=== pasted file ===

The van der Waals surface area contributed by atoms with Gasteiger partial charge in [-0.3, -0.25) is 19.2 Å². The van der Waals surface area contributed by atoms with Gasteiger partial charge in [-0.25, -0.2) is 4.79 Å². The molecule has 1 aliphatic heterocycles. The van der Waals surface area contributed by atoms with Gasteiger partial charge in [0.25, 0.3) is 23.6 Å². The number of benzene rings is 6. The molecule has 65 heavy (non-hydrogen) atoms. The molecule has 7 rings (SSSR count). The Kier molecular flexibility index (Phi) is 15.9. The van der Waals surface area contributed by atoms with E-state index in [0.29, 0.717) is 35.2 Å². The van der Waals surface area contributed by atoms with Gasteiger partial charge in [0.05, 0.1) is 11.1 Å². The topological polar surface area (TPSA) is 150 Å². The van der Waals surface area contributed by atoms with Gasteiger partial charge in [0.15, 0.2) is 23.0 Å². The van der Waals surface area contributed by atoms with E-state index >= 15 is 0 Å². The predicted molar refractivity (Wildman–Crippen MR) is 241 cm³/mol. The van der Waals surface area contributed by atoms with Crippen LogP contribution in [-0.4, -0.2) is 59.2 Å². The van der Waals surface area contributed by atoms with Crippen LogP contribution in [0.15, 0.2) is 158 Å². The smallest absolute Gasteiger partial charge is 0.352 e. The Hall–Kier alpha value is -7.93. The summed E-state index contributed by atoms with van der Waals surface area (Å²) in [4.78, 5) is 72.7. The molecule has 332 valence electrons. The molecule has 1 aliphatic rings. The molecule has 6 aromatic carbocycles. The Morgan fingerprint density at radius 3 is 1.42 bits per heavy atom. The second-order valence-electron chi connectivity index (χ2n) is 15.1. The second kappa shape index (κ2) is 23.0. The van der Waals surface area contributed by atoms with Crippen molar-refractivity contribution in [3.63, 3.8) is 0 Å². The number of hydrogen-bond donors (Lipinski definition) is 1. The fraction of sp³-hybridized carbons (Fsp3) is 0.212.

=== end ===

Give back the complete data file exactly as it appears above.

The van der Waals surface area contributed by atoms with Gasteiger partial charge in [-0.3, -0.25) is 19.2 Å². The van der Waals surface area contributed by atoms with Gasteiger partial charge in [-0.25, -0.2) is 4.79 Å². The molecule has 1 aliphatic heterocycles. The van der Waals surface area contributed by atoms with Gasteiger partial charge in [0.25, 0.3) is 23.6 Å². The number of benzene rings is 6. The molecule has 65 heavy (non-hydrogen) atoms. The molecule has 7 rings (SSSR count). The Kier molecular flexibility index (Phi) is 15.9. The van der Waals surface area contributed by atoms with E-state index in [0.29, 0.717) is 35.2 Å². The van der Waals surface area contributed by atoms with Gasteiger partial charge in [0.05, 0.1) is 11.1 Å². The topological polar surface area (TPSA) is 150 Å². The van der Waals surface area contributed by atoms with Gasteiger partial charge in [0.15, 0.2) is 23.0 Å². The van der Waals surface area contributed by atoms with E-state index >= 15 is 0 Å². The predicted molar refractivity (Wildman–Crippen MR) is 241 cm³/mol. The van der Waals surface area contributed by atoms with Crippen LogP contribution in [-0.4, -0.2) is 59.2 Å². The van der Waals surface area contributed by atoms with Crippen LogP contribution in [0.15, 0.2) is 158 Å². The smallest absolute Gasteiger partial charge is 0.352 e. The Hall–Kier alpha value is -7.93. The summed E-state index contributed by atoms with van der Waals surface area (Å²) in [4.78, 5) is 72.7. The molecule has 332 valence electrons. The molecule has 1 aliphatic rings. The molecule has 6 aromatic carbocycles. The Morgan fingerprint density at radius 3 is 1.42 bits per heavy atom. The second-order valence-electron chi connectivity index (χ2n) is 15.1. The second kappa shape index (κ2) is 23.0. The van der Waals surface area contributed by atoms with Crippen molar-refractivity contribution in [3.63, 3.8) is 0 Å². The number of hydrogen-bond donors (Lipinski definition) is 1. The fraction of sp³-hybridized carbons (Fsp3) is 0.212.